President Muhammadu Buhari has been briefed by his technical advisory group and is now expected to sign the African Continental Free Trade Agreement (AfCFTA) based on its recommendations, Trade and Investment Minister Okechukwu Enelamah told Leadership newspapers in a new interview.
“I am hopeful that the president will sign the agreement which includes remedies and plan of action and how we will engage and make the most of it,” Enelamah said.
On why the process is taking so long: “He (President Buhari) wisely decided that he will hold up, let’s do those stakeholders’ engagement. You don’t know what the consequences are, you may end up compromising something or making it a dumping ground. So on the basis of that, they decided to not sign it, not to sign immediately.
That work took over a year to be completed. Now, having finished that work, the president now asked for impact assessment, the pros and cons. So he set up a committee chaired by myself and the chief of staff to the president, basically to oversee a technical group… The point is let’s do it well and I think Nigeria has such strategic importance. By doing it well, we can provide leadership”
Why it matters: AfCFTA is expected to be one of the world’s largest trading bloc with a $2.5trillion GDP and $4 trillion in spending across the 54 countries. The agreement has reached the ratification threshold of 22 countries required to put it into effect starting May 30, 2019. Presently, 23 countries have deposited their instrument of ratification – the latest country being Zimbabwe.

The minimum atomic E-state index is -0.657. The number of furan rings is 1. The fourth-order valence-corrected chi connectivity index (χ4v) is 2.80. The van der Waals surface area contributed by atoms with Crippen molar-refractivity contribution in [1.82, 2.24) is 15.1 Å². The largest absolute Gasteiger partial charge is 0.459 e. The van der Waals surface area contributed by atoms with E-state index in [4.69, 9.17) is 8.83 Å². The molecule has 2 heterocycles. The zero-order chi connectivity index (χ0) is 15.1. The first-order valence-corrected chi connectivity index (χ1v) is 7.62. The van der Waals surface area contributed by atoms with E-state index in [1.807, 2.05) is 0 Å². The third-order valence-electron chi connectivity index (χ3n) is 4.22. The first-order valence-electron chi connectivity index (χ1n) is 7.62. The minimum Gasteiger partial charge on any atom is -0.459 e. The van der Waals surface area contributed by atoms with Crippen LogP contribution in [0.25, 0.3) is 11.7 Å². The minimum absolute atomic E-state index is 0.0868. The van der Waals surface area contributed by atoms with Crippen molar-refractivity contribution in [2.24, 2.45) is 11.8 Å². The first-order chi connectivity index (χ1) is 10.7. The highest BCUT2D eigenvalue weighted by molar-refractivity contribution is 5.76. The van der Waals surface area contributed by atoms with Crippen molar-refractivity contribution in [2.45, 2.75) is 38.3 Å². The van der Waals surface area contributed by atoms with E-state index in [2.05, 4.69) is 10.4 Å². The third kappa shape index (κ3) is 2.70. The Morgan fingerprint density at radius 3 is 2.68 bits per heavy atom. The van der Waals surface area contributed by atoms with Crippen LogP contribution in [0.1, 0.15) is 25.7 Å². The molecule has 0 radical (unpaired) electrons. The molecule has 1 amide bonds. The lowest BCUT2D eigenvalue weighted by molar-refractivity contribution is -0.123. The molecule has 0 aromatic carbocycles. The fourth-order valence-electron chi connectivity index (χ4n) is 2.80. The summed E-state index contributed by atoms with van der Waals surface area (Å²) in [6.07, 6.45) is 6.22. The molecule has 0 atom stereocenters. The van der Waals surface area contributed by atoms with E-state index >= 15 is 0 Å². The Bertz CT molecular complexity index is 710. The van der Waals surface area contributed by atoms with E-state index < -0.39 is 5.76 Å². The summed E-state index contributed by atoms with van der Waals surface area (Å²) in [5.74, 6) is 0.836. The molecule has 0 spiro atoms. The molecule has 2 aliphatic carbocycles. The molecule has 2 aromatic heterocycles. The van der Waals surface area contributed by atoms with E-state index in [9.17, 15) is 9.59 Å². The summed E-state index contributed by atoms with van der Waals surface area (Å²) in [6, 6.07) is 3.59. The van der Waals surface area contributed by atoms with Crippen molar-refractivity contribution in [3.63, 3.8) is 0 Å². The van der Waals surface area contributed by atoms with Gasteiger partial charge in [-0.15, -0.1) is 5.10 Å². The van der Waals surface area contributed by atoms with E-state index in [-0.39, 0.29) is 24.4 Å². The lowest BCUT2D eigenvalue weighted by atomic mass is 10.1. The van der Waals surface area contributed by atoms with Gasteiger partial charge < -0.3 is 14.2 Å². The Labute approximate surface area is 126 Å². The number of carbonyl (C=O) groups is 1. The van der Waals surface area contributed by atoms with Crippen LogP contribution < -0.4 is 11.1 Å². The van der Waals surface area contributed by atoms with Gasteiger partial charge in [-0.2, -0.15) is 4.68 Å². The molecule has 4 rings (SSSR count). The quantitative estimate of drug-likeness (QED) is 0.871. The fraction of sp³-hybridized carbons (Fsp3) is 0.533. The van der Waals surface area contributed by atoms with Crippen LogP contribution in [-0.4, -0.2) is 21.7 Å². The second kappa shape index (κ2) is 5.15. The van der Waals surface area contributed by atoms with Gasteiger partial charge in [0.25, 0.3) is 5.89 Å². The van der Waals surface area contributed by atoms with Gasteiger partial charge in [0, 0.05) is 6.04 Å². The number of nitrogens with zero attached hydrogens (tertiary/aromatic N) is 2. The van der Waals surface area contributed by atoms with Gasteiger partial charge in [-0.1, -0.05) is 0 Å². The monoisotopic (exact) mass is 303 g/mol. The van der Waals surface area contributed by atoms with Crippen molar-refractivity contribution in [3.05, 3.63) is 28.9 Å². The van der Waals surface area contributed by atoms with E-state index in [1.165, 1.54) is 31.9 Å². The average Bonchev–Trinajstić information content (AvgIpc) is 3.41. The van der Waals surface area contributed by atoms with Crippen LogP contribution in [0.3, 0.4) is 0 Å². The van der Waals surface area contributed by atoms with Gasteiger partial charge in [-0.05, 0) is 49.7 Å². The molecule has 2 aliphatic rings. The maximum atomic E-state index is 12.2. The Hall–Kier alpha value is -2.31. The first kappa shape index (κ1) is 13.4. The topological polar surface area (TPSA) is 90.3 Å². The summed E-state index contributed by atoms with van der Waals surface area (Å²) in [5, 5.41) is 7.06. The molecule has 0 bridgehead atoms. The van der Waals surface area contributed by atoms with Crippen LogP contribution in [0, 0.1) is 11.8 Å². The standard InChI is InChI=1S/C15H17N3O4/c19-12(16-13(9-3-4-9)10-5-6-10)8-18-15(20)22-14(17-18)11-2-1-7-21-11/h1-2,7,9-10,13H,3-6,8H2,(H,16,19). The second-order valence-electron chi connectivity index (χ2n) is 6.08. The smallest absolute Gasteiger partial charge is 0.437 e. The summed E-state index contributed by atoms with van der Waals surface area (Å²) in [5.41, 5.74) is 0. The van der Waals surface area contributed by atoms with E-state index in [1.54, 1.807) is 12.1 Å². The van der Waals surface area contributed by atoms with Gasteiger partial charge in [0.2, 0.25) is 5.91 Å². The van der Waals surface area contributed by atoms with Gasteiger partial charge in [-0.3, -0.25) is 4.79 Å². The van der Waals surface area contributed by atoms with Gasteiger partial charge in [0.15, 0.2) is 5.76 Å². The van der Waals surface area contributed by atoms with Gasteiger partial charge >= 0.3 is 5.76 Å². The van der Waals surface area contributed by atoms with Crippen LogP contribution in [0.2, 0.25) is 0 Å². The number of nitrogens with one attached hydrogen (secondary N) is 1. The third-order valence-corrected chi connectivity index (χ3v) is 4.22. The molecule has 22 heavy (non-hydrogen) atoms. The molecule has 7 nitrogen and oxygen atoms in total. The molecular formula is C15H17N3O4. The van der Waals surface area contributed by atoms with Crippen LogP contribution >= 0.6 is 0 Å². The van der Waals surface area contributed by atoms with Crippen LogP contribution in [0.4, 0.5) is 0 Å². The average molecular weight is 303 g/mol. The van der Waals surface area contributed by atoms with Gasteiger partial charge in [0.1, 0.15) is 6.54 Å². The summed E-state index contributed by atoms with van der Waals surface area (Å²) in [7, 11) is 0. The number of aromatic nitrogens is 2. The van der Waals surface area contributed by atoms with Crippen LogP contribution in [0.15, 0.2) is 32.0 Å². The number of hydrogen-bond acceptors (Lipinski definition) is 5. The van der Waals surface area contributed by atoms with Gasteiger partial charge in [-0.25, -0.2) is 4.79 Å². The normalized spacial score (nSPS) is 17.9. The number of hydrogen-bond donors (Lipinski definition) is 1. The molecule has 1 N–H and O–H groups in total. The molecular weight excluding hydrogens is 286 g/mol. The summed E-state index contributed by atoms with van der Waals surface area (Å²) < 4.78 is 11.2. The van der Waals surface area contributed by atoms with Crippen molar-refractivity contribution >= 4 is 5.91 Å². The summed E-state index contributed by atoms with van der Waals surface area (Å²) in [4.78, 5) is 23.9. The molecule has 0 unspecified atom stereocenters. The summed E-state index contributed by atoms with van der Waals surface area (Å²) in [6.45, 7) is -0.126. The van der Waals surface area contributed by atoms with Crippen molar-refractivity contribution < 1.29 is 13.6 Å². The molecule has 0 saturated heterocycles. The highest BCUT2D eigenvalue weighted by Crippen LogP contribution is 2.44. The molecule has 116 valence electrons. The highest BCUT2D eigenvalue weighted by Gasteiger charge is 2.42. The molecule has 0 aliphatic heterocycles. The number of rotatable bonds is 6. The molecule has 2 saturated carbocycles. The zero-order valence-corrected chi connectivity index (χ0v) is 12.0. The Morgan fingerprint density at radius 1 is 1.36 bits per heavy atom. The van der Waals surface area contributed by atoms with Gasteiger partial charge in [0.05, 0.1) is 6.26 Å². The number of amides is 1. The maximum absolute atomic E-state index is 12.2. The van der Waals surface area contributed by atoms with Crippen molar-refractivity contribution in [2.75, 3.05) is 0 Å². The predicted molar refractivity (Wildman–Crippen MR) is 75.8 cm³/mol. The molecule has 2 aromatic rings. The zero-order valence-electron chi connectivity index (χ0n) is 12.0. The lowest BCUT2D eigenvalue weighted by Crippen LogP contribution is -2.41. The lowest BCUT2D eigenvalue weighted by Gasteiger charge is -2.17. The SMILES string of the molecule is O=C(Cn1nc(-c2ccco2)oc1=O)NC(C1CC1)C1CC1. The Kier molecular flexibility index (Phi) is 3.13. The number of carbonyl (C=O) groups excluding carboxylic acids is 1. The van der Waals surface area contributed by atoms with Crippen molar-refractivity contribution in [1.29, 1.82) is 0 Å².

The African Union wants Nigeria to become a founding party to the agreement by signing before May 30: “We are encouraging [Nigeria] to be among the founding parties and sign the agreement before May 30… Africa’s share of global trade is going to increase as a result of enlarging the domestic market…It is in their interests to ratify.”
Nigerian manufacturers and labour unions are lobbying hard against the agreement: These groups claim that the agreement could turn Nigeria into a dumping ground and cost the country significant revenue and jobs.
The anti-AfCFTA lobby seems to have the sympathies of President Buhari whose agenda has been clear on the need to expand local production and attain self sufficiency in essential commodities production, which might suffer a setback should the agreement go into effect.
In conclusion: Undoubtedly, Nigeria would prove a significant party to the agreement but the agreement would not be jeopardised without Nigeria’s involvement. Everybody is keen to see if President Buhari would sign the agreement. Former President Olusegun Obasanjo, an advocate for the trade zone said in 2018 that Buhari’s “hands are too weak to sign” the agreement. Time will tell.
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